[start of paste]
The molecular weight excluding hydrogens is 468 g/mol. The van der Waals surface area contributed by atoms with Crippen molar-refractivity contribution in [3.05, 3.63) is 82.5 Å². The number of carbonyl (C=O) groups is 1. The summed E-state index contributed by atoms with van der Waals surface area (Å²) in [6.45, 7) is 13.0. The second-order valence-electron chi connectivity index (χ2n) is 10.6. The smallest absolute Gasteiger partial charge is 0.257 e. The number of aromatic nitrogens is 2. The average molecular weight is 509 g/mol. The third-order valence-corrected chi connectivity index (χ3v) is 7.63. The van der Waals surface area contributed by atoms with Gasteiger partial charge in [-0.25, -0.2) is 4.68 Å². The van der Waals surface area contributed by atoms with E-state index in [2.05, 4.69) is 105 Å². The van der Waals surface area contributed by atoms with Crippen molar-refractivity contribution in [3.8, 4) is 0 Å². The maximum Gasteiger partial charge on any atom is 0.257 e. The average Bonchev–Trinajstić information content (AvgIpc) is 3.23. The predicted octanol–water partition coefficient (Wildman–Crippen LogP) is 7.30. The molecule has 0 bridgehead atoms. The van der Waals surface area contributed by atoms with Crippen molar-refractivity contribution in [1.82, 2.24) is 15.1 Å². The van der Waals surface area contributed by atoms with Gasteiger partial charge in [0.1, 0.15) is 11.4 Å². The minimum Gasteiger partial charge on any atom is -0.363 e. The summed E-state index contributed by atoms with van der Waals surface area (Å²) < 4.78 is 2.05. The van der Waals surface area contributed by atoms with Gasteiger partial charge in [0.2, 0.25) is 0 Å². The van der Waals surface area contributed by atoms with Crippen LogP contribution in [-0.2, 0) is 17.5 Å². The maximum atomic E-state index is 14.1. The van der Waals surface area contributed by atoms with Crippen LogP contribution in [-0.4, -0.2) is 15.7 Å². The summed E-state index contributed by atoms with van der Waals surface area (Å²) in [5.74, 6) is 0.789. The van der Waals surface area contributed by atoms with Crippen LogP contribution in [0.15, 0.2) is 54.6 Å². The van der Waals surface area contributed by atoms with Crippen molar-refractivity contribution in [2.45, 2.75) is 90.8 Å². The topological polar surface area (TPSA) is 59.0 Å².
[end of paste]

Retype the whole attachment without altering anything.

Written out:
The molecular weight excluding hydrogens is 468 g/mol. The van der Waals surface area contributed by atoms with Crippen molar-refractivity contribution in [3.05, 3.63) is 82.5 Å². The number of carbonyl (C=O) groups is 1. The summed E-state index contributed by atoms with van der Waals surface area (Å²) in [6.45, 7) is 13.0. The second-order valence-electron chi connectivity index (χ2n) is 10.6. The smallest absolute Gasteiger partial charge is 0.257 e. The number of aromatic nitrogens is 2. The average molecular weight is 509 g/mol. The third-order valence-corrected chi connectivity index (χ3v) is 7.63. The van der Waals surface area contributed by atoms with Gasteiger partial charge in [-0.25, -0.2) is 4.68 Å². The van der Waals surface area contributed by atoms with E-state index in [2.05, 4.69) is 105 Å². The van der Waals surface area contributed by atoms with Crippen molar-refractivity contribution in [3.8, 4) is 0 Å². The maximum Gasteiger partial charge on any atom is 0.257 e. The average Bonchev–Trinajstić information content (AvgIpc) is 3.23. The predicted octanol–water partition coefficient (Wildman–Crippen LogP) is 7.30. The molecule has 0 bridgehead atoms. The van der Waals surface area contributed by atoms with Crippen molar-refractivity contribution in [1.82, 2.24) is 15.1 Å². The van der Waals surface area contributed by atoms with Gasteiger partial charge in [0.1, 0.15) is 11.4 Å². The minimum Gasteiger partial charge on any atom is -0.363 e. The summed E-state index contributed by atoms with van der Waals surface area (Å²) < 4.78 is 2.05. The van der Waals surface area contributed by atoms with Gasteiger partial charge in [0.2, 0.25) is 0 Å². The van der Waals surface area contributed by atoms with Crippen LogP contribution in [-0.2, 0) is 17.5 Å². The maximum atomic E-state index is 14.1. The van der Waals surface area contributed by atoms with Crippen LogP contribution in [-0.4, -0.2) is 15.7 Å². The summed E-state index contributed by atoms with van der Waals surface area (Å²) in [5.74, 6) is 0.789. The van der Waals surface area contributed by atoms with Crippen LogP contribution in [0.15, 0.2) is 54.6 Å². The van der Waals surface area contributed by atoms with Crippen molar-refractivity contribution in [2.45, 2.75) is 90.8 Å². The topological polar surface area (TPSA) is 59.0 Å².